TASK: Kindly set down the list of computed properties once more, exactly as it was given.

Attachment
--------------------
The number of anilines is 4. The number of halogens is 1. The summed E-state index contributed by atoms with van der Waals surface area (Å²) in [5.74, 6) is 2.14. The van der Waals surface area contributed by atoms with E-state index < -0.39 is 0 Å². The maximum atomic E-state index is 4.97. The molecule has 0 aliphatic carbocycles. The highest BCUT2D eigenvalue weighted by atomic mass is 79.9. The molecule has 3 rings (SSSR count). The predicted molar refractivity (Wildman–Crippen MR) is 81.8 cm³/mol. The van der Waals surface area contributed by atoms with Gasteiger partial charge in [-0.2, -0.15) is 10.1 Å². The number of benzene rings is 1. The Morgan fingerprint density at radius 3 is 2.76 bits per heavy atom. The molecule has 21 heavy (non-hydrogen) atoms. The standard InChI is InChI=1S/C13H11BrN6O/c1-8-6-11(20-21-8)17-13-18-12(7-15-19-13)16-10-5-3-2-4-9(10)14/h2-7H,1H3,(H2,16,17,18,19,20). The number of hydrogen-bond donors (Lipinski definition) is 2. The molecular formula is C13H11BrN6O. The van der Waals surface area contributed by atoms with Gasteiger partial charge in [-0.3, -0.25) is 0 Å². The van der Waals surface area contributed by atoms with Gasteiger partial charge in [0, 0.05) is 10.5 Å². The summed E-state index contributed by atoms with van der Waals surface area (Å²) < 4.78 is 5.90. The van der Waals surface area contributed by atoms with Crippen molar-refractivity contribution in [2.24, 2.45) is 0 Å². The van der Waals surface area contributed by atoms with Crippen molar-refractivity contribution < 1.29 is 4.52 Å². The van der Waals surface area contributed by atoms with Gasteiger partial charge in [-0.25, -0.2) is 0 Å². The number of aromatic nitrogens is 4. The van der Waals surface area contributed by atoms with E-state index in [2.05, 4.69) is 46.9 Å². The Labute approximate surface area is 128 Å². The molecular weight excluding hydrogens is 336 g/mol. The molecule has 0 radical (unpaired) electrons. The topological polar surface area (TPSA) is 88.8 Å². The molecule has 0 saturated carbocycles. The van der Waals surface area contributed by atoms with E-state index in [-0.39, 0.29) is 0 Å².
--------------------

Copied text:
The number of anilines is 4. The number of halogens is 1. The summed E-state index contributed by atoms with van der Waals surface area (Å²) in [5.74, 6) is 2.14. The van der Waals surface area contributed by atoms with E-state index < -0.39 is 0 Å². The maximum atomic E-state index is 4.97. The molecule has 0 aliphatic carbocycles. The highest BCUT2D eigenvalue weighted by atomic mass is 79.9. The molecule has 3 rings (SSSR count). The predicted molar refractivity (Wildman–Crippen MR) is 81.8 cm³/mol. The van der Waals surface area contributed by atoms with Gasteiger partial charge in [-0.2, -0.15) is 10.1 Å². The number of benzene rings is 1. The Morgan fingerprint density at radius 3 is 2.76 bits per heavy atom. The molecule has 21 heavy (non-hydrogen) atoms. The standard InChI is InChI=1S/C13H11BrN6O/c1-8-6-11(20-21-8)17-13-18-12(7-15-19-13)16-10-5-3-2-4-9(10)14/h2-7H,1H3,(H2,16,17,18,19,20). The number of hydrogen-bond donors (Lipinski definition) is 2. The molecular formula is C13H11BrN6O. The van der Waals surface area contributed by atoms with Gasteiger partial charge in [-0.3, -0.25) is 0 Å². The van der Waals surface area contributed by atoms with Gasteiger partial charge in [0, 0.05) is 10.5 Å². The summed E-state index contributed by atoms with van der Waals surface area (Å²) < 4.78 is 5.90. The van der Waals surface area contributed by atoms with Crippen molar-refractivity contribution in [2.24, 2.45) is 0 Å². The van der Waals surface area contributed by atoms with Crippen molar-refractivity contribution < 1.29 is 4.52 Å². The van der Waals surface area contributed by atoms with Gasteiger partial charge in [-0.25, -0.2) is 0 Å². The number of aromatic nitrogens is 4. The van der Waals surface area contributed by atoms with E-state index in [2.05, 4.69) is 46.9 Å². The Labute approximate surface area is 128 Å². The molecular weight excluding hydrogens is 336 g/mol. The molecule has 0 radical (unpaired) electrons. The topological polar surface area (TPSA) is 88.8 Å². The molecule has 0 saturated carbocycles. The van der Waals surface area contributed by atoms with E-state index in [-0.39, 0.29) is 0 Å².